‘Kanzan Egen, the founder of Myoshin-ji, was a disciple of Daito Kokushi. At the end of his formal training, Egen disappeared from his teacher’s monastery. Settling in a country village, he continued his training by assisting anyone who asked for help. No matter what he was asked to do, he agreed cheerfully. Eventually Daito Kokushi became ill, and his disciples traveled to Egen’s village to ask him to return to the monastery to take care of his teacher. The villagers were amazed to learn who Egen was and were chagrined that they had used him as a servant. If they had know who he was, they said, they could have had a teaching from him, and they asked him for a teaching before he left. He said that would be easy. He called to the old man and woman to whom he’d been closest, who had always taken care of him. They thought they were going to receive a great teaching and came right over. He sat them down, and then he banged their heads together. They started screeching in pain. He said, “You thought you were going to get some great teaching, bot to get hit on the head! But who taught you to feel pain? Who told you to exclaim like that? Nobody! That, coming from nowhere, with no expectation, no thought about how to do it – that is your true nature! When you felt pain, you exclaimed spontaneously, with no hesitation. You didn’t learn that from your parents or in books.”‘ (Not One Single Thing)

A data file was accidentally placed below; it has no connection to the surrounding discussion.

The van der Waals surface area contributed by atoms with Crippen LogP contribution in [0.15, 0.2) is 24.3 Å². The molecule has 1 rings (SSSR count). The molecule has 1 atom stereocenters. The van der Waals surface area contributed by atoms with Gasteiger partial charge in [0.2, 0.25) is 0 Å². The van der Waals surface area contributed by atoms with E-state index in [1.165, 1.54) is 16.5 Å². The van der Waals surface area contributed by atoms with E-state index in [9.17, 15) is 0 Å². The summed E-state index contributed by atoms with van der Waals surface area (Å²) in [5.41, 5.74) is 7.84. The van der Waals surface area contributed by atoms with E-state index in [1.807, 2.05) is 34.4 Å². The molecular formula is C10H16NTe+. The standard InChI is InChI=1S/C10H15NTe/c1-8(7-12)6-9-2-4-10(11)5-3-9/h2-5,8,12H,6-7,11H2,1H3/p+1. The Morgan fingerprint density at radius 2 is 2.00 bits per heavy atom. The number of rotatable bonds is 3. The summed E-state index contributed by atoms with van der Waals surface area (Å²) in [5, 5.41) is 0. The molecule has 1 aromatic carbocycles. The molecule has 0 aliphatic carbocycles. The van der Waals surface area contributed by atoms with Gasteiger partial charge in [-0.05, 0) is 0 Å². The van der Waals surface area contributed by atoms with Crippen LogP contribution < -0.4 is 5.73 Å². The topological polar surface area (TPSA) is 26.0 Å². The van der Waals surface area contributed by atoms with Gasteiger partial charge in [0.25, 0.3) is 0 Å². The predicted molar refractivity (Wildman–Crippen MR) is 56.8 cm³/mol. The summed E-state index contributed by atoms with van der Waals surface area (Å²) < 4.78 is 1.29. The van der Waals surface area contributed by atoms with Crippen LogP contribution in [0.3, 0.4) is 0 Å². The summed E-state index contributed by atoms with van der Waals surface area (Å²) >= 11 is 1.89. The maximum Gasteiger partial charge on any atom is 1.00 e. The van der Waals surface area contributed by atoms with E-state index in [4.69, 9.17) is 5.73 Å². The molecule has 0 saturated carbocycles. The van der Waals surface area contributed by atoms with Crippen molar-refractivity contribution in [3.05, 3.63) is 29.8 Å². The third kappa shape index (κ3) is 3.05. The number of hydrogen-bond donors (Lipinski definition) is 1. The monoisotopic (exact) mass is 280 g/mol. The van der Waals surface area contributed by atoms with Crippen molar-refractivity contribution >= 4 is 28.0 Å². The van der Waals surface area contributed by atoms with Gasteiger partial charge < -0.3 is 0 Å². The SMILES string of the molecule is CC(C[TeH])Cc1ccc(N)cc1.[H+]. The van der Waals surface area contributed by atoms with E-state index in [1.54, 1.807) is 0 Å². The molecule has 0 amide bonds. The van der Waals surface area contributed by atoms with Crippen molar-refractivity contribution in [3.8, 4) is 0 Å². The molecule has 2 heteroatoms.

This was a new story on me. Perhaps it happened; it’s not like the old teachers needed an excuse to hit people in those days. We don’t get to do that so much any more, so how can we show people how to get out of their usual conceptual way of seeing things?